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Paula Pell and Documentary Now! put original twists on an iconic moment from musical theater history

Image: Documentary Now! (IFC)
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Documentary Now! is a show not just for fans but for fanatics. It’s so precise in its parody that whatever subject material its original source material celebrates is similarly celebrated in the parody—or, in some cases, whatever its source material criticizes, the parody sharply criticizes with equal gusto. In the case of “Original Cast Album: Co-op,” a sendup of the 1970 doc Original Cast Album: Company, which chronicles the recording of the cast album for Stephen Sondheim’s Company, this is a parody for fanatics not just of documentaries but specifically of musicals and Sondheim. Seth Meyers and John Mulaney have penned a script so airtight in its particular tics and mimicry that there are times when you do indeed forget it’s faked. But the moments where it does deviate are where its genius lies.

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And because this is a musical documentary, that means they had to pen actual music, too. They teamed up with composer Eli Bolin to do so, and the results are nothing short of magical. Replicating Sondheim perfectly is an impossible task, and they know better than to take it on, so instead they find specific Sondheim tics to play with, making the songs sound not exactly like Sondheim but rather Sondheim-esque. The faux musical’s titular song “Co-Op” perfectly embodies this, playing with dynamics and also spoken lines in a way that’s just so realistic. These songs are where Documentary Now! really pulls off a masterclass in parody. Things are heightened just enough for comedic effect but without departing too far from the work its skewering. It’s somehow both satire and homage all at once. There’s a lot of fun in how much the episode seems to revere Sondheim.

An ideal cast—that manages to be both funny and musically skilled—has been assembled, including Richard Kind who actually has Sondheim experience as well as Renee Elise Goldsberry, who originated the role of Angelica Schuyler in Hamilton but also was a scene-stealing recurring member of The Good Wife’s cast as Geneva Pine. Taran Killam also appears and is a delight as usual. Mulaney stands out as the Sondheim standin, Simon Sawyer. Sawyer’s critical and also a little nonsensical, seeming to vibrate on a frequency that no one else can really access. Hilariously enough, the actual Sondheim’s response to the music of this episode reiterates just how good Mulaney’s impression of him is: “Well, I would have to listen again. The lyrics are crowded,” he said, without a trace of irony, of the music.

Paula Pell also makes an impression as an exasperated star whose real-life analog is technically Elaine Stritch. One of the more memorable parts of the parody is its rendering of one of the more memorable parts of the original, when Stritch does a long series of late-night takes for “Ladies Who Lunch.” In the original, you’re watching a master at work, Stritch’s perfectionism as palpable as Sondheim’s. Her frustration comes through, but this isn’t a star’s tantrum. It’s someone working hard, pushing themselves, two geniuses who can see the end result but can’t quite get there. Here, Documentary Now! doesn’t play things too close to the original. It would be an impossible sequence to replicate fully, and instead Documentary Now! exaggerates the exasperation, and Pell has a lot of fun with it as she does a bunch of takes on a song hilariously titled “I Gotta Go.” It pulls elements from the original but stands on its own as a funny, weird, and enthralling climax to the parody.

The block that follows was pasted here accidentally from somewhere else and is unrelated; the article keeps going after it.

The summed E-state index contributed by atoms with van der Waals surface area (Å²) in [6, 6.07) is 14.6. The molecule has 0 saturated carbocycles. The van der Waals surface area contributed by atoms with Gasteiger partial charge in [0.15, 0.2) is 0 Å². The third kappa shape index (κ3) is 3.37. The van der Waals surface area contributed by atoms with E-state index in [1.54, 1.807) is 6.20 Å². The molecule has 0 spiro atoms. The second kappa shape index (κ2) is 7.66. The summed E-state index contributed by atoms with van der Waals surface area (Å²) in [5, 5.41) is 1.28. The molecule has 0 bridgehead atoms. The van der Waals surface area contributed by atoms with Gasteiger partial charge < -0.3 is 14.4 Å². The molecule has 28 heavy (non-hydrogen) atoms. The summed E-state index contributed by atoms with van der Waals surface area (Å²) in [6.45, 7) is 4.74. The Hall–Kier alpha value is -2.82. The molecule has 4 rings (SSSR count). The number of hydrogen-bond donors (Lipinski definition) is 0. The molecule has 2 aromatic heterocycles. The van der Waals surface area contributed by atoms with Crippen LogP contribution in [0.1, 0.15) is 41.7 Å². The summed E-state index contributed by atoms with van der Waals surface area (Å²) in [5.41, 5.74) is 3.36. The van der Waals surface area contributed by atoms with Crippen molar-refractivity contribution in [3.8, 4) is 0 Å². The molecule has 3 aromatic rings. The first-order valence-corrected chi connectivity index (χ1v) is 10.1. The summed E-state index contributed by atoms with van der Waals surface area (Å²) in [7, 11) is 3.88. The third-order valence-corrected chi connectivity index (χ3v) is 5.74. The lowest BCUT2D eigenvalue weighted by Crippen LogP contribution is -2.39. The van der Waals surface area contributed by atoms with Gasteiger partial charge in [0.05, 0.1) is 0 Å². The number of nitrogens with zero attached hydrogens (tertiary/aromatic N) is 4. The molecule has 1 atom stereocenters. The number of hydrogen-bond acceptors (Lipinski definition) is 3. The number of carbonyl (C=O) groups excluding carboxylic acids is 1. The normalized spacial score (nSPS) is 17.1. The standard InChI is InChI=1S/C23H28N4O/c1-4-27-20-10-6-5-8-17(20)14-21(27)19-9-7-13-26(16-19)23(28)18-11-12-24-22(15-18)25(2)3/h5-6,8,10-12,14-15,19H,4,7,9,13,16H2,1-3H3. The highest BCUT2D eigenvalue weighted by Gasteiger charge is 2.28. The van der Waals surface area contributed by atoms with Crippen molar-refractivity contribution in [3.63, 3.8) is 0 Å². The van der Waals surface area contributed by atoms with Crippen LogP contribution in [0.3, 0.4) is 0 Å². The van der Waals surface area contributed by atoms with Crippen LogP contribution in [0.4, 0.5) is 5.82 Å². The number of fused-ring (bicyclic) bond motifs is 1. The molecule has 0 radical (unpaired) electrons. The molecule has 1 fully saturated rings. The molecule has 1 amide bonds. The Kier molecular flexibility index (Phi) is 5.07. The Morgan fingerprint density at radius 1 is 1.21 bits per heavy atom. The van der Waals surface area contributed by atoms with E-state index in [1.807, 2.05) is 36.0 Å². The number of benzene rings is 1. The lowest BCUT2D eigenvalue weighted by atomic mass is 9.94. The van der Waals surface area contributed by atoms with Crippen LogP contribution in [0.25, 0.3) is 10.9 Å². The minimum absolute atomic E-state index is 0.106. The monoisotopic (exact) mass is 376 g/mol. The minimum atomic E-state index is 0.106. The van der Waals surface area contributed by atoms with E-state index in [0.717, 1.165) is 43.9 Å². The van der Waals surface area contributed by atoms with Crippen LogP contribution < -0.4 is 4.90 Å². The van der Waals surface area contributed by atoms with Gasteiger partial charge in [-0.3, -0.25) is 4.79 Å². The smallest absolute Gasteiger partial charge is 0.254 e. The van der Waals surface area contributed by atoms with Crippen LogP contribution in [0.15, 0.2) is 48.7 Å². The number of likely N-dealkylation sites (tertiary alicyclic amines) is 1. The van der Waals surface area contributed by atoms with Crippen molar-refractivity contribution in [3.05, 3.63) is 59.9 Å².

“I worry we pushed her too far,” Mulaney’s Sawyer says in a profound understatement. It’s tense, and it’s funny. Both Mulaney and Pell aren’t doing exact impressions of their roles, instead creating something new entirely but that still feels connected to Sondheim and Stritch.

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Original Cast Album:Company is a documentary for musical nerds, and Original Cast Album: Co-op therefore is, too. It’s incredible to think that this parody could bring new eyes to a documentary that, while certainly not underrated, is still somewhat obscure outside of the musical theater world. But that’s the kind of show this is, one that celebrates niche interests in a way that can also inspire them.


Stray observations

  • I went to arts school for musical theater, and this documentary was literally required viewing.
  • This show certainly pays attention to the details, and the authenticity in the costuming and style to evoke the 1970s is outstanding.
  • “If there’s two things I know, it’s women and exactly what’s going to happen in the future.”
  • If you haven’t seen the original, I do recommend it, but at least check out the Elaine Stritch scene.
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